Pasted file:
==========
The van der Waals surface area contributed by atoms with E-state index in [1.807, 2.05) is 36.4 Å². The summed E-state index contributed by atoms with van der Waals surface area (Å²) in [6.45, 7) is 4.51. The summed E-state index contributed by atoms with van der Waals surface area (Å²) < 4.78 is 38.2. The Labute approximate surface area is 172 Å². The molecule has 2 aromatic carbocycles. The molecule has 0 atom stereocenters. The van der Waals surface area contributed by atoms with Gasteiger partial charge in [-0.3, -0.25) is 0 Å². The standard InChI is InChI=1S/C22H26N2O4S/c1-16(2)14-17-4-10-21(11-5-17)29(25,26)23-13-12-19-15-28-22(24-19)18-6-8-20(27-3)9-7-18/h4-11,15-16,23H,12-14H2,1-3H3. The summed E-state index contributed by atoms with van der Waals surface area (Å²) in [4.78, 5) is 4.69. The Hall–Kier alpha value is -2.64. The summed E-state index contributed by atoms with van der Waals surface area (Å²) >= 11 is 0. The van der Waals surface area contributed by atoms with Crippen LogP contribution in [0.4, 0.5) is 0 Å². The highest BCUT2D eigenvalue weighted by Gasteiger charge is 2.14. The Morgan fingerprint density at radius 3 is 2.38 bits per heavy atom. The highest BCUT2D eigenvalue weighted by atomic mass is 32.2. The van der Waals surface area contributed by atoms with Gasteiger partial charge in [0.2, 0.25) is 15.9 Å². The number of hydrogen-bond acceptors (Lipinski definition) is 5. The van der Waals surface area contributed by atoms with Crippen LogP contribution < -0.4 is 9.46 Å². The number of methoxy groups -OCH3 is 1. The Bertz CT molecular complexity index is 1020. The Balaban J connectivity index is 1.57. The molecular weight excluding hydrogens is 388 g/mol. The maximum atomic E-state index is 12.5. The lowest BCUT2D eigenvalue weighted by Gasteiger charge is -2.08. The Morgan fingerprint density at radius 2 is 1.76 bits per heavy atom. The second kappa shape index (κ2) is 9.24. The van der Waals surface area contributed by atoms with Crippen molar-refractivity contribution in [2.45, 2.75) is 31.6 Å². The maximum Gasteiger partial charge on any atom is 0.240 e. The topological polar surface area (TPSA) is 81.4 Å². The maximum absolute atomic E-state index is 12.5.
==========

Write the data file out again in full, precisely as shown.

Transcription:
The van der Waals surface area contributed by atoms with E-state index in [1.807, 2.05) is 36.4 Å². The summed E-state index contributed by atoms with van der Waals surface area (Å²) in [6.45, 7) is 4.51. The summed E-state index contributed by atoms with van der Waals surface area (Å²) < 4.78 is 38.2. The Labute approximate surface area is 172 Å². The molecule has 2 aromatic carbocycles. The molecule has 0 atom stereocenters. The van der Waals surface area contributed by atoms with Gasteiger partial charge in [-0.3, -0.25) is 0 Å². The standard InChI is InChI=1S/C22H26N2O4S/c1-16(2)14-17-4-10-21(11-5-17)29(25,26)23-13-12-19-15-28-22(24-19)18-6-8-20(27-3)9-7-18/h4-11,15-16,23H,12-14H2,1-3H3. The summed E-state index contributed by atoms with van der Waals surface area (Å²) in [4.78, 5) is 4.69. The Hall–Kier alpha value is -2.64. The summed E-state index contributed by atoms with van der Waals surface area (Å²) >= 11 is 0. The van der Waals surface area contributed by atoms with Crippen LogP contribution in [0.4, 0.5) is 0 Å². The highest BCUT2D eigenvalue weighted by Gasteiger charge is 2.14. The Morgan fingerprint density at radius 3 is 2.38 bits per heavy atom. The highest BCUT2D eigenvalue weighted by atomic mass is 32.2. The van der Waals surface area contributed by atoms with Gasteiger partial charge in [0.2, 0.25) is 15.9 Å². The number of hydrogen-bond acceptors (Lipinski definition) is 5. The van der Waals surface area contributed by atoms with Crippen LogP contribution < -0.4 is 9.46 Å². The number of methoxy groups -OCH3 is 1. The Bertz CT molecular complexity index is 1020. The Balaban J connectivity index is 1.57. The molecular weight excluding hydrogens is 388 g/mol. The maximum atomic E-state index is 12.5. The lowest BCUT2D eigenvalue weighted by Gasteiger charge is -2.08. The Morgan fingerprint density at radius 2 is 1.76 bits per heavy atom. The second kappa shape index (κ2) is 9.24. The van der Waals surface area contributed by atoms with Crippen molar-refractivity contribution in [2.45, 2.75) is 31.6 Å². The maximum Gasteiger partial charge on any atom is 0.240 e. The topological polar surface area (TPSA) is 81.4 Å². The maximum absolute atomic E-state index is 12.5.